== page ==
cheerleader

Delaware Cheerleaders Embrace Special Teammate

Brian Taff from ABC News recently published a story on the 6ABC news site that featured Rachel Rhea from Newark High School. Rachel has Down Syndrome, a fact that in many places might have meant she wouldn’t have gotten a chance to be on the high school cheerleading squad. But THIS high school team saw that this girl has skills. “We watched her do one of her cheers,” said cheerleader Kristin Hilliard. “We saw how fast she does cheers and how she picks them up and then we brought her to the coach.” And the coach brought her on the team, and, as it turned out, into something like a family. “The whole school has embraced her as part of our team,” coach Jacqui Fournier told Action News. “She’s just one of the girls with the rest of ’em.” Read the rest of the story and view the video on the 6ABC website.

 

NEWARK, Del. – February 13, 2012 (WPVI) — When the boys’ basketball team at Newark High School takes the court, there is an equally impressive show on the sideline.

 

That is where Rachel Rhea and her teammates are churning out cheers. And this is definitely a team with spirit. Because as good as they are in cheerleading, they may be even better at leading by example.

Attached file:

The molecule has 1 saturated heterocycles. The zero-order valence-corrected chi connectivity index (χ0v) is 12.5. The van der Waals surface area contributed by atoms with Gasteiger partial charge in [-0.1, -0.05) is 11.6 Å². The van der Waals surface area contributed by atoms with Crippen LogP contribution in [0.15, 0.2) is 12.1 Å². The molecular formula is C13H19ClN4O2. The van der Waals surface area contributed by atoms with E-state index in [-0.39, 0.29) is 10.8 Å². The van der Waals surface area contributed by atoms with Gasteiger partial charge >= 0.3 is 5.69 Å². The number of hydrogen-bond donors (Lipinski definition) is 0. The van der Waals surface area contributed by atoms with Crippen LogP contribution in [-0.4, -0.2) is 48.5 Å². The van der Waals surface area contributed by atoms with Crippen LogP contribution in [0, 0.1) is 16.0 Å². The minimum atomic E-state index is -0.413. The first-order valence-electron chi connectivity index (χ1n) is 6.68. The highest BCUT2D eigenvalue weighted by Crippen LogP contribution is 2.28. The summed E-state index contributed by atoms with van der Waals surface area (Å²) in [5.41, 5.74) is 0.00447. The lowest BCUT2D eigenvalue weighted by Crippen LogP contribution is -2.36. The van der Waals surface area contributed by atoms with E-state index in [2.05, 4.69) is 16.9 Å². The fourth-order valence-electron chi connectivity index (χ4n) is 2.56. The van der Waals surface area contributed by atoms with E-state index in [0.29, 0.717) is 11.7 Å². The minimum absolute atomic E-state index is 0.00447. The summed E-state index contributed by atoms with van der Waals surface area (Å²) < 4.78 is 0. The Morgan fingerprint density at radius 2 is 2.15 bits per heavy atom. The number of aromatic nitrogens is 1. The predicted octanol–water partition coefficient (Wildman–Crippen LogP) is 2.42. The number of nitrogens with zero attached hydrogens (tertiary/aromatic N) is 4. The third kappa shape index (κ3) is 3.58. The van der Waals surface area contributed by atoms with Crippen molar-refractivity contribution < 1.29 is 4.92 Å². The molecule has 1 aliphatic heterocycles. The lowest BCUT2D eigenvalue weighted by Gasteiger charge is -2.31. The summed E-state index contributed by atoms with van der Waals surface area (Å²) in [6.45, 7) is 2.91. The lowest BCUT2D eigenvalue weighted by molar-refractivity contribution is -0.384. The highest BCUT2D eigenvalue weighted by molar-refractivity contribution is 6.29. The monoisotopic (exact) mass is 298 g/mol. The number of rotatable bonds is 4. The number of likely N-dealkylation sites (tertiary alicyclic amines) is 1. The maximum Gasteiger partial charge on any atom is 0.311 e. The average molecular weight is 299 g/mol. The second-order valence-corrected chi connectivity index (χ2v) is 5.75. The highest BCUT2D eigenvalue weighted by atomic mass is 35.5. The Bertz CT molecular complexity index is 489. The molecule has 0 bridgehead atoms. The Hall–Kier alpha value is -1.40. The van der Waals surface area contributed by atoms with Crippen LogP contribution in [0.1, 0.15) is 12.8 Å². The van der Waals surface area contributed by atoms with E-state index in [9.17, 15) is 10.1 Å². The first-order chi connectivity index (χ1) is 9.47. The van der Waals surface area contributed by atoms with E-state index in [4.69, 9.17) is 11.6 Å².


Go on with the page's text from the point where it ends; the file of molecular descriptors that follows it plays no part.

Rachel has Down syndrome, a fact that in many places might have meant she wouldn’t have gotten a chance to be on the high school cheerleading squad. But THIS high school team saw that this girl has skills.

 

“We watched her do one of her cheers,” said cheerleader Kristin Hilliard. “We saw how fast she does cheers and how she picks them up and then we brought her to the coach.”

 

And the coach brought her on the team, and, as it turned out, into something like a family.

 

“The whole school has embraced her as part of our team,” coach Jacqui Fournier told Action News. “She’s just one of the girls with the rest of ’em.”

 

For Rachel’s family, that’s the best part. For a little girl who is used to standing out, blending in is a joy too big to fully understand.

 

“For her to cheer on the team, it means a lot to us,” said Rachel’s mother, Pam. “It’s a nice experience, part of the high school experience.”

 

And it appears that joy may be contagious, because when Rachel is on the sidelines, very often there’s just one team in the stands.

 

“The crowd does notice Rachel,” said Fournier. “And I don’t know who the people are in the crowd. But you do hear, when Rachel’s on the floor, you hear from above or the other side of the gym, ‘Go, Rachel!'”

 

Which means, these cheerleaders may stand on the sidelines, but they’ve already won the game.

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